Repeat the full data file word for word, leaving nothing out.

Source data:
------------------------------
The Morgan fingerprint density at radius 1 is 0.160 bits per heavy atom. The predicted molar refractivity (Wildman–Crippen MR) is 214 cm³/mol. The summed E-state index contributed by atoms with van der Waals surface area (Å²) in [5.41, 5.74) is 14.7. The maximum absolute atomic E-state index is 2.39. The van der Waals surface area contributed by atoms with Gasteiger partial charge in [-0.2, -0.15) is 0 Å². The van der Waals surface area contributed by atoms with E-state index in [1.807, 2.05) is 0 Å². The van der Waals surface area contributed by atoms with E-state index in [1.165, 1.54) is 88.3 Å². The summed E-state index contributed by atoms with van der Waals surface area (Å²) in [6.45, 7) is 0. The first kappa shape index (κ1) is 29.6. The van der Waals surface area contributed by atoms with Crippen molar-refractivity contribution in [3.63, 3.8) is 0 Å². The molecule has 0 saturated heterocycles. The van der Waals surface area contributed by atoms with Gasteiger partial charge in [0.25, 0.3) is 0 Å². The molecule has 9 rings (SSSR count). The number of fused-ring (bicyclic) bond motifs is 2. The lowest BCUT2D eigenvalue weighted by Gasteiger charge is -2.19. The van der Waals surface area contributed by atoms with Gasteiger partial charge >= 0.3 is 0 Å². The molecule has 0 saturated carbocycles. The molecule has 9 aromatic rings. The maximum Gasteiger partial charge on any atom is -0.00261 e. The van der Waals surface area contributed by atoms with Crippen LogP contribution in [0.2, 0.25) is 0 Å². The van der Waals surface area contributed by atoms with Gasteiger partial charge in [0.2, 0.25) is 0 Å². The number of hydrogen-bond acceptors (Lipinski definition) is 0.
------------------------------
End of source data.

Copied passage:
The Morgan fingerprint density at radius 1 is 0.160 bits per heavy atom. The predicted molar refractivity (Wildman–Crippen MR) is 214 cm³/mol. The summed E-state index contributed by atoms with van der Waals surface area (Å²) in [5.41, 5.74) is 14.7. The maximum absolute atomic E-state index is 2.39. The van der Waals surface area contributed by atoms with Gasteiger partial charge in [-0.2, -0.15) is 0 Å². The van der Waals surface area contributed by atoms with E-state index in [1.807, 2.05) is 0 Å². The van der Waals surface area contributed by atoms with E-state index in [1.165, 1.54) is 88.3 Å². The summed E-state index contributed by atoms with van der Waals surface area (Å²) in [6.45, 7) is 0. The first kappa shape index (κ1) is 29.6. The van der Waals surface area contributed by atoms with Crippen molar-refractivity contribution in [3.63, 3.8) is 0 Å². The molecule has 0 saturated heterocycles. The van der Waals surface area contributed by atoms with Gasteiger partial charge in [0.25, 0.3) is 0 Å². The molecule has 9 rings (SSSR count). The number of fused-ring (bicyclic) bond motifs is 2. The lowest BCUT2D eigenvalue weighted by Gasteiger charge is -2.19. The van der Waals surface area contributed by atoms with Gasteiger partial charge >= 0.3 is 0 Å². The molecule has 0 saturated carbocycles. The molecule has 9 aromatic rings. The maximum Gasteiger partial charge on any atom is -0.00261 e. The van der Waals surface area contributed by atoms with Crippen LogP contribution in [0.2, 0.25) is 0 Å². The van der Waals surface area contributed by atoms with Gasteiger partial charge in [0.2, 0.25) is 0 Å². The number of hydrogen-bond acceptors (Lipinski definition) is 0.